THE BLOG

What Women Can Learn From Going 'Wild'

16/01/2015 16:20 GMT | Updated 18/03/2015 09:59 GMT

What is it like to wake up alone on the other side of the world, with only your sense of self for company? What kind of confidence do you gain from meeting strangers, perhaps those who don't even speak your language, but still finding a common ground and a joke to share? How does it feel to stand at the top of a mountain with the world stretching out below you and think, "yes, I made it up here!"

There's a great film that opens today and it's called Wild. Starring Reese Witherspoon, it's the true story of one woman's solo trip walking the Pacific Crest Trail in the United States to get over the pain of losing her mother, followed by drug addiction and the break-down of her marriage.

Beautiful scenery and some luscious Hollywood production values aside, it's an inspiring tale of what it feels like to step out alone, face fears, keep on moving onwards through sheer determination. It portrays beautifully that incredible sense of physical and mental achievement of undertaking a journey alone, and all the growing one does along the way.

With my own two children now age four and six it's a long time since I've been travelling solo but in my 20s I worked on women's projects in Nepal and Indonesia. I'll never forget the sensation of sitting in the back of a mini-van in Java in the middle of the night being driven from the airport to a small village which was to be my home for the next three months. The van got to the village and dropped me off. And for a few moments I stood alone in the darkness on a small muddy street, not knowing what to do next. Never had I felt so on my own. Of course a month later, this village was like home to me, I had by then my own house and I even went out on a date.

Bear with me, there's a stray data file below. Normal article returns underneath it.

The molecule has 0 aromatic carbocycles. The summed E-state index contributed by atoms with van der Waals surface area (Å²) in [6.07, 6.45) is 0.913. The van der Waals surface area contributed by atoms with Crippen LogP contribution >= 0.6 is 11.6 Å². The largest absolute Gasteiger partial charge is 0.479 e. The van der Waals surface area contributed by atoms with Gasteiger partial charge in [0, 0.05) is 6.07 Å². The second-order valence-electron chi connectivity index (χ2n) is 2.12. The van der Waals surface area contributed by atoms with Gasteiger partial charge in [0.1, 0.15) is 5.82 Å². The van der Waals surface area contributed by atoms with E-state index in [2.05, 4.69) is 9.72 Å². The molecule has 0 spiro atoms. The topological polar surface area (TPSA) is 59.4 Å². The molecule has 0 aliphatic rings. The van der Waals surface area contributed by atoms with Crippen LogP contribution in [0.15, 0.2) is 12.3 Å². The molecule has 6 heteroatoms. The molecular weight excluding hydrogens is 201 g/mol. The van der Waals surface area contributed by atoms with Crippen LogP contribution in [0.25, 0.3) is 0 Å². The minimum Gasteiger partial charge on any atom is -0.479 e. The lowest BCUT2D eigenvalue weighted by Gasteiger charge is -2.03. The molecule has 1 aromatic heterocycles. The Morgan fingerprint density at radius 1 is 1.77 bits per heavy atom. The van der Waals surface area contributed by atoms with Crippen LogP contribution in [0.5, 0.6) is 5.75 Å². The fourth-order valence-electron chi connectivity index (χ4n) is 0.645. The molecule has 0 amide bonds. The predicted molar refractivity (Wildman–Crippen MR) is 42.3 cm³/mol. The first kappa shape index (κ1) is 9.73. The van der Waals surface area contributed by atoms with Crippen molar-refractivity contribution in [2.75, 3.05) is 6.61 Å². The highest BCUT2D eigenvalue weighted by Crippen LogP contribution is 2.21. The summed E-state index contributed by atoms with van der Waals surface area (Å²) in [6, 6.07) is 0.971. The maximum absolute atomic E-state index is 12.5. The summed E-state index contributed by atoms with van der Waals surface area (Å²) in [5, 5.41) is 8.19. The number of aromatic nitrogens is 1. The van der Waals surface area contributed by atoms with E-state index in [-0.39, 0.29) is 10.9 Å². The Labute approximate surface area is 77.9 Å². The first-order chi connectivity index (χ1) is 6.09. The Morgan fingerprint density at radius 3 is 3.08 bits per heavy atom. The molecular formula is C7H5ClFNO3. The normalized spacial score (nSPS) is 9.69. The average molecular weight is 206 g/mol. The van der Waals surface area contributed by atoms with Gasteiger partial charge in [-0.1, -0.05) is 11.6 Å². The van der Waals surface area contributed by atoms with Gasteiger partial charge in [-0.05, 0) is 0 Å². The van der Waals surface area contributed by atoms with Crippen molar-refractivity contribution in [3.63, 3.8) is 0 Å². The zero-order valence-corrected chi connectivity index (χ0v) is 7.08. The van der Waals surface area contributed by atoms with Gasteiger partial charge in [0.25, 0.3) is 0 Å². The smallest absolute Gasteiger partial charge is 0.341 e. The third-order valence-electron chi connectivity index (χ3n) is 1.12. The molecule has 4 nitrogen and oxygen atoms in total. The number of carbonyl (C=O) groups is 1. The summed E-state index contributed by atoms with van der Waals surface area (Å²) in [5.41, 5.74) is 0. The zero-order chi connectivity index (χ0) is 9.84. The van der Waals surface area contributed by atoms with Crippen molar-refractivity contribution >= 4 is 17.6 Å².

I often wonder if I'd have the bravery to do a trip like that again, and I hope I would. Instead I've been talking to two women whom I admire hugely who make regular big trips abroad alone and who benefit from them in a multitude of ways.

Zoe Paskin, 40, is director of the Palomar, one of London's leading new restaurants. She lives in North London but takes every opportunity possible to travel solo as a way to take stock and rejuvenate.

Where have you travelled to solo?

All over Europe, Israel, Argentina, Brazil, Thailand many times, Cambodia, India a few times.

Why did you decide to go alone?

Initially I began travelling alone because I was toying with living abroad and wanted to learn another language, so I headed to Barcelona. But it is also for practical reasons. Many of my friends are settled with partners and kids and I had to ask myself, was that going to stop me from travelling? Would I not go on a trip because no friend was available to come with me? I've also had quite demanding career from a young age, so I've always had the 'work hard, play hard' mentality.

There are advantages to travelling alone, too. When you have a companion you don't tend to be as open to what might unfold and you miss some opportunities.

For me it's also a time to 'catch up' with myself. We're all so busy and preoccupied. When I am away I find I get a bit more present. I call them 'escalator moments.' That idea of getting to a new floor, or a new stage giving me time to reflect and look back on where I have come from . It's not that I go to an ashram or meditate every day it's just a feeling that pairs everything back and I find it really energising. The truth is I love being away on my own now. Alone every little thing somehow resonates more. And there are all the little things you have to navigate - the moments you share with somebody local sometimes without even exchanging words, moments of human kindness, sheer connecting with another human.

What has been the most empowering moment of your travels?

I find the whole thing profoundly exhilarating, even the times when it is tough. There have been a few pretty gruelling occasions - but then you get to the other side and realise you're stronger and more capable and a richer person for it. I think not being afraid in life is so important, the less things we fear, the more we can realise. It's all about perception.

There is nothing quite like the feeling of being on an open road and deciding from one minute to the next what way you want to go and how you might get there. It's wind in your hair, horizon stuff - literally and metaphorically and it's the feeling of being completely and utterly alive.

How have your trips changed you as a person?